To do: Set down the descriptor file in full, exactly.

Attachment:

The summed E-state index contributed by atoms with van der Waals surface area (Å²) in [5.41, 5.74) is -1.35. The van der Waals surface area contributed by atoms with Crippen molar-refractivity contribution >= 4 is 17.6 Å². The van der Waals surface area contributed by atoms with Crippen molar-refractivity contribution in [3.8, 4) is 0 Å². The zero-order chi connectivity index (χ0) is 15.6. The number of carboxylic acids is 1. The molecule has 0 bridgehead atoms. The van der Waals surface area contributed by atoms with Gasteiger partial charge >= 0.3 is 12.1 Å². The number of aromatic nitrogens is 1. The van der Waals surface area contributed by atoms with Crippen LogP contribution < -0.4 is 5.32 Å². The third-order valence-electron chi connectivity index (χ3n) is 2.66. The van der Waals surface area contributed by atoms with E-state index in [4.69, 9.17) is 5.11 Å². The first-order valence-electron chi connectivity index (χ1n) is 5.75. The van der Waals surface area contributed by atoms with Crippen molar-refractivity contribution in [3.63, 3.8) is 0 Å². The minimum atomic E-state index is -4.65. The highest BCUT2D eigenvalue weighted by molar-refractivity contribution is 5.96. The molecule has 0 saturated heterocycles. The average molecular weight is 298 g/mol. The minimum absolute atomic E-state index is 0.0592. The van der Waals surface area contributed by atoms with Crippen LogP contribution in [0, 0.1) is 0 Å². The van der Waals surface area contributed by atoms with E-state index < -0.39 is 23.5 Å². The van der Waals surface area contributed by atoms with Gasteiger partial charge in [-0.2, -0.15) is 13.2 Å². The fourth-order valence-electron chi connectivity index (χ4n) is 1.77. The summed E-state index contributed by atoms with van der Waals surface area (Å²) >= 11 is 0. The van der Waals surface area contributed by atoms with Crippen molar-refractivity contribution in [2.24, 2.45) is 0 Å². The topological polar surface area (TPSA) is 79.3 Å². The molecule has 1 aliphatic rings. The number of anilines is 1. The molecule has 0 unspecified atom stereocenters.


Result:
The summed E-state index contributed by atoms with van der Waals surface area (Å²) in [5.41, 5.74) is -1.35. The van der Waals surface area contributed by atoms with Crippen molar-refractivity contribution >= 4 is 17.6 Å². The van der Waals surface area contributed by atoms with Crippen molar-refractivity contribution in [3.8, 4) is 0 Å². The zero-order chi connectivity index (χ0) is 15.6. The number of carboxylic acids is 1. The molecule has 0 bridgehead atoms. The van der Waals surface area contributed by atoms with Gasteiger partial charge >= 0.3 is 12.1 Å². The number of aromatic nitrogens is 1. The van der Waals surface area contributed by atoms with Crippen LogP contribution < -0.4 is 5.32 Å². The third-order valence-electron chi connectivity index (χ3n) is 2.66. The van der Waals surface area contributed by atoms with E-state index in [4.69, 9.17) is 5.11 Å². The first-order valence-electron chi connectivity index (χ1n) is 5.75. The van der Waals surface area contributed by atoms with Crippen molar-refractivity contribution in [3.63, 3.8) is 0 Å². The minimum atomic E-state index is -4.65. The highest BCUT2D eigenvalue weighted by molar-refractivity contribution is 5.96. The molecule has 0 saturated heterocycles. The average molecular weight is 298 g/mol. The minimum absolute atomic E-state index is 0.0592. The van der Waals surface area contributed by atoms with Crippen LogP contribution in [0, 0.1) is 0 Å². The van der Waals surface area contributed by atoms with E-state index < -0.39 is 23.5 Å². The van der Waals surface area contributed by atoms with Gasteiger partial charge in [-0.2, -0.15) is 13.2 Å². The fourth-order valence-electron chi connectivity index (χ4n) is 1.77. The summed E-state index contributed by atoms with van der Waals surface area (Å²) >= 11 is 0. The van der Waals surface area contributed by atoms with Crippen molar-refractivity contribution in [2.24, 2.45) is 0 Å². The topological polar surface area (TPSA) is 79.3 Å². The molecule has 1 aliphatic rings. The number of anilines is 1. The molecule has 0 unspecified atom stereocenters.